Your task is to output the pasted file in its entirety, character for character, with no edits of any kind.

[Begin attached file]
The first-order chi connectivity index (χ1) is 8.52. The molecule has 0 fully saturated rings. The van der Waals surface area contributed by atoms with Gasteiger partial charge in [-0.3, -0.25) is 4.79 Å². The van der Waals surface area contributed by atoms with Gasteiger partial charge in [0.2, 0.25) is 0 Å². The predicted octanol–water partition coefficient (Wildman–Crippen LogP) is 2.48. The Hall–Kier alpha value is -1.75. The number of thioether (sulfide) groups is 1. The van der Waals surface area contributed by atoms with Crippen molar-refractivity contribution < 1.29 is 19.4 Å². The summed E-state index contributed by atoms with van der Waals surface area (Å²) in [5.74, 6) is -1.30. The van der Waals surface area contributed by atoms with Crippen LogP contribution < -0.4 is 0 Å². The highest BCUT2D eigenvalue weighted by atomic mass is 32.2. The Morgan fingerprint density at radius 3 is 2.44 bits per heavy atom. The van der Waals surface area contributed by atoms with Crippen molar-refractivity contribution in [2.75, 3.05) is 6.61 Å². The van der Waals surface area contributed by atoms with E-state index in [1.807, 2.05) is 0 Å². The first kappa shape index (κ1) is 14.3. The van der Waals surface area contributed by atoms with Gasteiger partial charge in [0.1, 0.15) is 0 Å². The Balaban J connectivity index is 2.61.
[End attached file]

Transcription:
The first-order chi connectivity index (χ1) is 8.52. The molecule has 0 fully saturated rings. The van der Waals surface area contributed by atoms with Gasteiger partial charge in [-0.3, -0.25) is 4.79 Å². The van der Waals surface area contributed by atoms with Gasteiger partial charge in [0.2, 0.25) is 0 Å². The predicted octanol–water partition coefficient (Wildman–Crippen LogP) is 2.48. The Hall–Kier alpha value is -1.75. The number of thioether (sulfide) groups is 1. The van der Waals surface area contributed by atoms with Crippen molar-refractivity contribution < 1.29 is 19.4 Å². The summed E-state index contributed by atoms with van der Waals surface area (Å²) in [5.74, 6) is -1.30. The van der Waals surface area contributed by atoms with Crippen LogP contribution < -0.4 is 0 Å². The highest BCUT2D eigenvalue weighted by atomic mass is 32.2. The Morgan fingerprint density at radius 3 is 2.44 bits per heavy atom. The van der Waals surface area contributed by atoms with Crippen molar-refractivity contribution in [2.75, 3.05) is 6.61 Å². The van der Waals surface area contributed by atoms with E-state index in [1.807, 2.05) is 0 Å². The first kappa shape index (κ1) is 14.3. The van der Waals surface area contributed by atoms with Gasteiger partial charge in [0.1, 0.15) is 0 Å². The Balaban J connectivity index is 2.61.